impossibility eliminating all risk contamination from the
environment. Recently, for example, the Postal Service informed
employees that Brentwood, which has been tested and certified safe for
occupancy, 100 percent free anthrax contamination. However,
following discussions with about the impossibility eliminating all risk contamination, the Postal Service agreed revise future
communications acknowledge that although any remaining risk the
facility likely low, complete freedom from risk cannot
guaranteed.
The Postal Service, CDC, and others have learned great deal from the
2001 anthrax incidents and have taken various steps address the
problems that occurred and enhance their preparedness for any future
incidents. One the lessons learned that the risk employees
contracting anthrax through the mail greater than was previously
believed and more caution needed respond that greater risk.
Another important lesson learned that clear and accurate
GAO-04-205T Reopening the Brentwood Postal Facility
communication employees critical managing the response
incident and its aftermath. The Postal Service, CDC, and others have taken
steps revise their guidance respond more quickly the event
future anthrax incident and communicate more effectively about such incident with employees and the public. The Postal Service told that would inform Brentwood employees prior opening the Brentwood
facility that while the facility safe for occupancy, impossible
guarantee that risk free.
Background
Anthrax acute infectious disease caused the spore-forming
bacterium called Bacillus anthracis. The bacterium commonly found
the soil and forms spores (like seeds) that can remain dormant for many
years. Although anthrax can infect humans, occurs most commonly
plant-eating animals.
Human anthrax infections are rare the United States and have normally
resulted from occupational exposure infected animals contaminated
animal products, such wool, hides, hair. Infection can occur three
forms, two which are relevant this testimony. They are (1) cutaneous,
which usually occurs through cut abrasion6 and (2) inhalation, which
results from breathing aerosolized anthrax spores into the lungs.7
Aerosolization occurs when anthrax spores become airborne, thus
enabling person inhale the spores into the lungs. After the spores
enter the body, they can germinate into bacteria, which then multiply and
secrete toxins that can produce local swelling and tissue death. The
symptoms are different for each form infection and are thought
appear within about days exposure, although individuals have
contracted inhalation anthrax long days after exposure.
Depending the extent exposure and its form, person can
exposed anthrax without developing infection. Before the 2001
incidents, the fatality rate for inhalation anthrax was approximately
percent, even with appropriate antimicrobial medications.8 People coming contact with anthrax its natural environment have generally not been
Cutaneous means of, relating, affecting the skin. Cutaneous anthrax characterized lesions the skin.
The third form anthrax infection gastrointestinal, which results from ingesting
undercooked contaminated meat. antimicrobial medication either kills slows the growth microbes. Antibiotics are example antimicrobial medications.
GAO-04-205T Reopening the Brentwood Postal Facility risk for inhalation anthrax, and before 2001, cases inhalation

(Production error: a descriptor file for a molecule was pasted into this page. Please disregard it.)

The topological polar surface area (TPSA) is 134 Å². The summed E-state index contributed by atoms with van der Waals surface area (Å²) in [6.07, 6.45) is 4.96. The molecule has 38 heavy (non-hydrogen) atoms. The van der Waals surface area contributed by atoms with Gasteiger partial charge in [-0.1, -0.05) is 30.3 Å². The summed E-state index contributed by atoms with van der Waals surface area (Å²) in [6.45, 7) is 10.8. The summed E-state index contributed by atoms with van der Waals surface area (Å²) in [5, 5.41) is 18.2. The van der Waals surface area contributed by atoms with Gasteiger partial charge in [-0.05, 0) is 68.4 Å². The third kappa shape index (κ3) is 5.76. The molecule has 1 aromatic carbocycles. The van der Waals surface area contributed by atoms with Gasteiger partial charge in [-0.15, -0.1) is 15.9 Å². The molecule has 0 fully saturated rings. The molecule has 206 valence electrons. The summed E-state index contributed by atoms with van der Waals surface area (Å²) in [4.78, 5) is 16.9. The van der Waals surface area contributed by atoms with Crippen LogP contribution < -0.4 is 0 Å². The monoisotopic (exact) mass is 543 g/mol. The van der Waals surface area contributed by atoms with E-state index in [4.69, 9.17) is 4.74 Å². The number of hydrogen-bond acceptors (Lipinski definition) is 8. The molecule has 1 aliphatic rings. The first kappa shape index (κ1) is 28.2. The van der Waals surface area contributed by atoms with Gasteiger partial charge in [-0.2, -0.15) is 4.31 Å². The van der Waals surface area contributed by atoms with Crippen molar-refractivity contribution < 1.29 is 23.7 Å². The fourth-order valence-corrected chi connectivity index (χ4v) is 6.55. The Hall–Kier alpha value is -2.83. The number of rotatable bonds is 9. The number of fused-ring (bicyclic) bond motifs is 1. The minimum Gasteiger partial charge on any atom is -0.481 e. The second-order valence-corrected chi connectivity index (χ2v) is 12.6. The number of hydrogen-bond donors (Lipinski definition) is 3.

anthrax had been reported the United States since 1976, although 224
cases cutaneous anthrax were diagnosed between 1944 and 1994.9
Fatalities are rare for cutaneous anthrax.
Because few instances inhalation anthrax have occurred, scientific
understanding about the number spores needed cause the disease
still evolving. Before the 2001 incidents, was estimated that person
would need inhale thousands spores develop inhalation anthrax.
However, based the cases that occurred during the fall 2001, experts
now believe that the number spores needed cause inhalation anthrax
could very small, depending person health status and the
aerosolization capacity the anthrax spores. total, the contaminated letters caused illnesses and resulted
deaths from inhalation anthrax. Numerous postal facilities were also
contaminated. The first two cases disease involved media employees
Florida. The employees one whom died contracted inhalation
anthrax and were thought have contracted the disease through
proximity opened letters containing anthrax spores. Media employees
also developed anthrax New York the second location known
affected. The initial cases New York were all cutaneous and were also
thought have been associated with opened envelopes containing
anthrax spores. The initial cases the next site New Jersey involved
postal employees with cutaneous anthrax. The postal employees were
believed have contracted the disease through handling the mail
opposed opening being exposed opened letters containing anthrax
spores. Unlike the incidents other locations, which began when cases
anthrax were detected, the incident the Hart Building the fourth
location began with the opening letter containing anthrax spores
and the resulting exposure the contamination. The discovery
inhalation anthrax the first postal worker from Brentwood revealed that
even individuals who had been exposed only taped and sealed
envelopes containing anthrax could contract the inhalation form the
disease. Subsequent inhalation cases Washington, D.C.; New Jersey;
New York; and Connecticut the sixth location affected underscored
that finding and also demonstrated that exposure and illness could result